Students at a Wisconsin school conduct service learning project and assist hospital patients.

October 8, 2008

Latsamee has cerebral palsy. Bounmee has a broken femur. Ta lost both arms and an eye during an accident with a bomblet All three live in small villages in rural Laos and all needed help that they could only get in Vientiane. Two words: “Road trip!”

Vientiane, Lao Peoples Democratic Republic

Yai and I were both apprehensive about our trip from Odoumsouk village to the city of Vientiane.  Its less than 300 miles from point to point but in Laos the rigors of a journey are never measured in miles.  We’ve never traveled from our camp to the capital without having something unfortunate, or at least unexpected, happening.  And this trip, our passengers included several handicapped people in need of surgeries and other special services available only at the National Rehabilitation Center. The last time we made a similar run, our truck broke down late in the day and we had a devil of a time moving the amputees from roadside to guesthouse without a working vehicle.

Route 13, running between the southern provinces and the capital, is one of the best roads in Laos but often the traffic flow is more stop than go.  Recent flooding of the Mekong had washed away large sections of the pavement, adding a new hazard to the usual inconveniences: slow moving tractors, people pushing handcarts, school children on bikes, villagers walking three abreast, indecisive dogs and goats, confident pigs with impaired sense of direction; and cows lazily chewing their cud right smack in the middle of the road.

Planning for our trip started the night before when I made driving assignments for the next day.  I asked both of our drivers to be on the road before first light, one headed north on the dirt road out of our camp, the other south.  They were to drive to distant villages, collect our handicapped passengers, and be back to camp by 8:00 am.  I cautioned them about lollygagging along the way: “Everybody who’s on time gets breakfast in camp.  Latecomers will have to settle for sticky rice in the moving truck.”  I was emphatic that, this trip, I didn’t want to be on the road after dark with a truckload of disabled passengers.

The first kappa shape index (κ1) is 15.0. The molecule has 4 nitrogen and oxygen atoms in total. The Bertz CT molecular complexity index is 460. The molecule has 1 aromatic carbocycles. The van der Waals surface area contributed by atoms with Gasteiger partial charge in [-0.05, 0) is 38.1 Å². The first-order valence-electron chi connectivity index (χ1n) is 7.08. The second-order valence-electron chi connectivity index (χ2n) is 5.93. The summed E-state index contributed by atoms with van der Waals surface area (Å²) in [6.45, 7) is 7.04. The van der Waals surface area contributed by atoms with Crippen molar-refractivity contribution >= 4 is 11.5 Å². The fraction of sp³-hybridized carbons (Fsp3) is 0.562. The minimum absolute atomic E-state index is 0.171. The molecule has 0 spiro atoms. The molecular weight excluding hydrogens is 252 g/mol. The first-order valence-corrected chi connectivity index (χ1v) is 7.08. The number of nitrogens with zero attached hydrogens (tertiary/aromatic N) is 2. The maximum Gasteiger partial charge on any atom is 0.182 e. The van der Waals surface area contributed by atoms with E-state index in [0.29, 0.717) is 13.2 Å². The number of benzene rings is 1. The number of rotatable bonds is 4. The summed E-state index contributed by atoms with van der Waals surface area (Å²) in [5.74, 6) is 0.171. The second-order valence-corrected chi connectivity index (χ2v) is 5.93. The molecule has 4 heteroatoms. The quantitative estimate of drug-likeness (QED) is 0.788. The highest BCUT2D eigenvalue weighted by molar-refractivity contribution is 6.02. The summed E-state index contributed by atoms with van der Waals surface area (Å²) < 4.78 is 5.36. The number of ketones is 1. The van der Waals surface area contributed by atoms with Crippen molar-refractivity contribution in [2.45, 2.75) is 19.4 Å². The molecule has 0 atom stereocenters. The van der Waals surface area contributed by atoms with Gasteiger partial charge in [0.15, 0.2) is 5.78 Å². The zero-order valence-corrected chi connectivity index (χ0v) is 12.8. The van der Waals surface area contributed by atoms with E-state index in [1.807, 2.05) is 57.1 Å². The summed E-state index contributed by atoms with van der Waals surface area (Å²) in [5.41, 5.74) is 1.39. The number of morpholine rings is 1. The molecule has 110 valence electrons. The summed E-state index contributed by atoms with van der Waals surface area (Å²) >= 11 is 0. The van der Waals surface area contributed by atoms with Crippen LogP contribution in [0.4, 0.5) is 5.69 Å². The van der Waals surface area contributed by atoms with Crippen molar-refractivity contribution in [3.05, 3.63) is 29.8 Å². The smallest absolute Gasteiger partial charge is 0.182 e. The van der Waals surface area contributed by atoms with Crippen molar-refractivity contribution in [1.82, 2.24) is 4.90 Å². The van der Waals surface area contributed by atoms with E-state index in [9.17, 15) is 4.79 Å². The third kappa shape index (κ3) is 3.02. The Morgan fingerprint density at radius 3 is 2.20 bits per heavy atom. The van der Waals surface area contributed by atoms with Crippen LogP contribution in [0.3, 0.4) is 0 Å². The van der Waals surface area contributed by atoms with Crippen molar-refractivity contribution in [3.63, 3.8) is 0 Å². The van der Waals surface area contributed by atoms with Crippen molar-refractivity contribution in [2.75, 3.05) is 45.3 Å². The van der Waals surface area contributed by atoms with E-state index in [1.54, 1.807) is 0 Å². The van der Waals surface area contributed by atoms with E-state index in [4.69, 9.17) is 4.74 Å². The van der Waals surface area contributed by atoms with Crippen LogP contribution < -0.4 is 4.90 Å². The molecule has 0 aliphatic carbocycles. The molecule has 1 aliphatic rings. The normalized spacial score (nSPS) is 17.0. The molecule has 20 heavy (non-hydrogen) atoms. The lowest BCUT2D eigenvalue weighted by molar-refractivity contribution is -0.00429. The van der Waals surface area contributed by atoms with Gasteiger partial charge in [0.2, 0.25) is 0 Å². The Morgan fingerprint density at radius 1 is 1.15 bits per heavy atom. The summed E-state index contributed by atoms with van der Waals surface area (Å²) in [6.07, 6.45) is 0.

The two drivers immediately appraised the situation and realized that one of them was going to have a considerably shorter run than the other and therefore could easily catch another half-hour of sack time before heading out in the morning.

Bounam spoke up.  “Instead of me, I think Bounthavee should make the run to Tha Lang and pick up Polio Girl.  Her house is easy to find.  I’ll drive down to Ban Sop On and pick up the guy with no arms.  I know where his house is.  We’ll lose time if Bounthavee can’t find the guy.”

Bounthavee saw through the ploy and wasn’t about to give up the shorter drive and more time in bed before departure: “Don’t worry.  I’ll find the guy with no arms.  If I can’t find his house, I’ll ask around the village.  How many guys can there be in Ban Sop On without arms?”  Yai settled the argument by pointedly telling Bounthavee, “His name is Ta.  Don’t bring us the wrong one.”

I rolled out of bed before dawn and was pleased to see that both trucks had already left camp.  And, sure enough, both drivers were back with their passengers in time for a big communal Lao breakfast: fish soup, boiled greens, sticky rice and, a concession to me, scrambled eggs.

Ta, a double amputee since his accident with a cluster bomb, was returning to Vientiane to have his prostheses refitted and repaired.  He showed up armless.  His wife carried both of his artificial arms in an old rice bag.

I gave Ta a good ribbing, reminding him that the last two times he traveled with me he also had his arms off.  Then, when there was work to be done, like loading the truck or pushing it out of the mud, he excused himself from helping.  Ta laughed and pled innocent, claiming “coincidence.”

I told him I’d accept “coincidence” as a defense once, maybe twice, but not three times.   So this trip, I told him, if we need his help he’d better get those arms on quick.  During breakfast, as had been the practice in his family prior to his getting new arms, his wife patiently pushed finger food into his mouth and periodically held a cup of water to his lips.